7. Canadian Cancer Society’s Advisory Committee on Cancer Statistics. Canadian Cancer statistics 2014. Toronto, ON: Canadian Cancer Society; 2014.
8. Lee TC, Dean CB, Semenciw R. Short-term cancer mortality projections: A comparative study of prediction methods. Stat Med 2011;30:3387-3402.
9. Nowatzki J, Moller B, Demers A. Projection of future cancer incidence and new cancer cases in Manitoba, 2006-2025. Chronic Dis Can 2011;31:71-78.
10. Møller B, Fekjaer H, Hakulinen T, et al. Prediction of cancer incidence in the Nordic countries up to the year 2020. Eur J Cancer Prev 2002;11(suppl 1):S1-96.
11. Smith BD, Smith GL, Hurria A, et al. Future of cancer incidence in the United States: Burdens upon an aging, changing nation. J Clin Oncol 2009;27:2758-2765.
12. Rahib L, Smith BD, Aizenberg R, et al. Projecting cancer incidence and deaths to 2030: The unexpected burden of thyroid, liver, and pancreas cancers in the United States. Cancer Res 2014;74:2913-2921.
13. Rapiti E, Guarnori S, Pastoors B, et al. Planning for the future: Cancer incidence projections in Switzerland up to 2019. BMC Public Health 2014;14:102.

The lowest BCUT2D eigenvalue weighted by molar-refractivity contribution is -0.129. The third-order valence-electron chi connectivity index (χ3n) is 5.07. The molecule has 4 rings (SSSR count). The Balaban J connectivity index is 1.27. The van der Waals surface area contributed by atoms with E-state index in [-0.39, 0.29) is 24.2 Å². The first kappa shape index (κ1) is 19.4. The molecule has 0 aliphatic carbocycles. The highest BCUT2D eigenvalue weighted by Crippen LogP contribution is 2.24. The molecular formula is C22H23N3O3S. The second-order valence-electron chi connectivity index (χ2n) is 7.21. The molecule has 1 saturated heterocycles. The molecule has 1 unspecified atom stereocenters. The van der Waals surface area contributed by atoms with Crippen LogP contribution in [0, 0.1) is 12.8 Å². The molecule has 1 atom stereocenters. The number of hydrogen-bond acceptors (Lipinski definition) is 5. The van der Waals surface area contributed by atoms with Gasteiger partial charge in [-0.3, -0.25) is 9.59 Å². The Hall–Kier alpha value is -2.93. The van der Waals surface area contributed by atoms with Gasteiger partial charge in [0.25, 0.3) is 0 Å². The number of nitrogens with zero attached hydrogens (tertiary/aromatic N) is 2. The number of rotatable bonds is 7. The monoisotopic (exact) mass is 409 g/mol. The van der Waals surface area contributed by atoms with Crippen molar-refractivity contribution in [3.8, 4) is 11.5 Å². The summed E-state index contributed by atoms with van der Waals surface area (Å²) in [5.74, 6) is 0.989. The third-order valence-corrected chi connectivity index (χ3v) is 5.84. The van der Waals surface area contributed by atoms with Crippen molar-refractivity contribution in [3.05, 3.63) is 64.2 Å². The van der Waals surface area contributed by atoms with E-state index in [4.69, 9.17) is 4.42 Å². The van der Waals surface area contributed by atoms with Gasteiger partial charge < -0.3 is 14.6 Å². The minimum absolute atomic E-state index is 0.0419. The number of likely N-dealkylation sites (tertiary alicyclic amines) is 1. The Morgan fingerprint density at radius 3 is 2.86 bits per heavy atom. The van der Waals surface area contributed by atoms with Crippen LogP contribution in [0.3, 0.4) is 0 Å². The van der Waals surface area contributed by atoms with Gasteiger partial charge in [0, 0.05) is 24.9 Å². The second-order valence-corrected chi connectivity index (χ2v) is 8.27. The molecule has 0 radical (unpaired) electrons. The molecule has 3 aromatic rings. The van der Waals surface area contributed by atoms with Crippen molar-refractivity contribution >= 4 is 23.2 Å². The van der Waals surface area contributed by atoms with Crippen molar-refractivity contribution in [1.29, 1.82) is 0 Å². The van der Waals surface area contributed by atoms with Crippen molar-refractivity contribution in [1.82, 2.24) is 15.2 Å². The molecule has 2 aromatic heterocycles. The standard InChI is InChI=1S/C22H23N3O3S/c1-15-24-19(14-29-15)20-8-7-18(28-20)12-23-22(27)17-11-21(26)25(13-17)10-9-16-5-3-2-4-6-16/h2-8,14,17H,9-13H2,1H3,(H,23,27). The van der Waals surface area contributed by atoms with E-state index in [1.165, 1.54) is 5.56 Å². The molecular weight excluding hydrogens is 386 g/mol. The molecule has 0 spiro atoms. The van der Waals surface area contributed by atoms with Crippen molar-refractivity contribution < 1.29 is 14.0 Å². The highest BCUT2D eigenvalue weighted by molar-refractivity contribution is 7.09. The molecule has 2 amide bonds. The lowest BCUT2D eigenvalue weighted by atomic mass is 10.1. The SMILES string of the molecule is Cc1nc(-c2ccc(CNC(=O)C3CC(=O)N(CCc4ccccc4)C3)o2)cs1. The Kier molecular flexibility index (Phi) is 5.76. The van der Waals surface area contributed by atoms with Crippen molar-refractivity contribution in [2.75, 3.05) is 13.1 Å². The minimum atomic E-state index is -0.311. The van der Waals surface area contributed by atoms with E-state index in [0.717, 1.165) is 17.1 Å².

14. Alberta Health. Cancer services and challenges in Alberta: A companion document. February 2013. Accessed 2 April 2015. www.health.alberta.ca/initiatives/cancer-plan.html.
15. Alberta Health. Changing our future: Alberta’s cancer plan to 2030. February 2013. Accessed 2 April 2015. www.health.alberta.ca/initiatives/cancer-plan.html.
16. Repetto L, Balducci L. A case for geriatric oncology. Lancet Oncol 2002;3:289-297.
17. Lichtman SM, Balducci L, Aapro M. Geriatric oncology: A field coming to age. J Clin Oncol 2007;25:1821-1823.
18. Walisser S, Fung M, Logan H, et al. Changes in take home medications (THM) cancer drug therapy dispensed from FY06 to FY13 in the British Columbia provincial oncology drug program. Presented at the annual Applied Research in Cancer Control (ARCC) conference, Toronto, ON, 12 May 2014.
19. Coldman AJ, Phillips N, Pickles TA. Trends in prostate cancer incidence and mortality: An analysis of mortality change by screening intensity. CMAJ 2003;168:31-35.
Mr Woods is scientific director of the BC Cancer Registry, Cancer Control Research, BC Cancer Agency. Dr Coppes is chief medical and academic officer, Renown Health, Reno, Nevada; affiliate professor of medicine at UBC; and adjunct professor in the Faculty of Health Sciences at SFU. From 2012 to 2014 he was vice president of Provincial Cancer Care and Research for the Provincial Health Services Authority, and head of the BC Cancer Agency. Dr Coldman is past vice president of Population Oncology, BC Cancer Agency, and an emeritus scientist in Cancer Control Research, BC Cancer Agency.
Above is the information needed to cite this article in your paper or presentation. The International Committee
of Medical Journal Editors (ICMJE) recommends the following citation style, which is the now nearly universally
accepted citation style for scientific papers: